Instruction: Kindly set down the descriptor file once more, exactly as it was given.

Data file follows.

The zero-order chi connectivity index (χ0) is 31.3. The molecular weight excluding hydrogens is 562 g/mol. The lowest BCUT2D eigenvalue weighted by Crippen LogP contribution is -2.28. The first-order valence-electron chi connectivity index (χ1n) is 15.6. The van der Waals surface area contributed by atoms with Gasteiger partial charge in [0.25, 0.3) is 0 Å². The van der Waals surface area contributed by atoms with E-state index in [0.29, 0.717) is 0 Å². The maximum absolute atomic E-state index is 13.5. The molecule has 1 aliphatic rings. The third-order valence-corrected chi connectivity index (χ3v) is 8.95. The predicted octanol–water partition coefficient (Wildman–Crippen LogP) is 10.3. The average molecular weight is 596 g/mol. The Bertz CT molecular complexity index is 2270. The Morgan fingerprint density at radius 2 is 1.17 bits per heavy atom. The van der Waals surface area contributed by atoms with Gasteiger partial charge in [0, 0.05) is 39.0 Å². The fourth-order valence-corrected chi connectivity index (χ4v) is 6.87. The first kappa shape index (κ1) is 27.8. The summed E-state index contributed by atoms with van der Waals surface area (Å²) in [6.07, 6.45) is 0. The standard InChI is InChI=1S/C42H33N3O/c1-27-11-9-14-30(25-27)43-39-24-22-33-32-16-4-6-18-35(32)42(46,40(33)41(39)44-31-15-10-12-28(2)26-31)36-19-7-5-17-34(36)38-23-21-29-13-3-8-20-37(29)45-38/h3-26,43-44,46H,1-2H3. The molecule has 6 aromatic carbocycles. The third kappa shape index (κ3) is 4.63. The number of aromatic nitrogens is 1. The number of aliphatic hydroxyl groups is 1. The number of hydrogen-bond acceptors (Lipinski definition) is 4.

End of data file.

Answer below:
The zero-order chi connectivity index (χ0) is 31.3. The molecular weight excluding hydrogens is 562 g/mol. The lowest BCUT2D eigenvalue weighted by Crippen LogP contribution is -2.28. The first-order valence-electron chi connectivity index (χ1n) is 15.6. The van der Waals surface area contributed by atoms with Gasteiger partial charge in [0.25, 0.3) is 0 Å². The van der Waals surface area contributed by atoms with E-state index in [0.29, 0.717) is 0 Å². The maximum absolute atomic E-state index is 13.5. The molecule has 1 aliphatic rings. The third-order valence-corrected chi connectivity index (χ3v) is 8.95. The predicted octanol–water partition coefficient (Wildman–Crippen LogP) is 10.3. The average molecular weight is 596 g/mol. The Bertz CT molecular complexity index is 2270. The Morgan fingerprint density at radius 2 is 1.17 bits per heavy atom. The van der Waals surface area contributed by atoms with Gasteiger partial charge in [0, 0.05) is 39.0 Å². The fourth-order valence-corrected chi connectivity index (χ4v) is 6.87. The first kappa shape index (κ1) is 27.8. The summed E-state index contributed by atoms with van der Waals surface area (Å²) in [6.07, 6.45) is 0. The standard InChI is InChI=1S/C42H33N3O/c1-27-11-9-14-30(25-27)43-39-24-22-33-32-16-4-6-18-35(32)42(46,40(33)41(39)44-31-15-10-12-28(2)26-31)36-19-7-5-17-34(36)38-23-21-29-13-3-8-20-37(29)45-38/h3-26,43-44,46H,1-2H3. The molecule has 6 aromatic carbocycles. The third kappa shape index (κ3) is 4.63. The number of aromatic nitrogens is 1. The number of aliphatic hydroxyl groups is 1. The number of hydrogen-bond acceptors (Lipinski definition) is 4.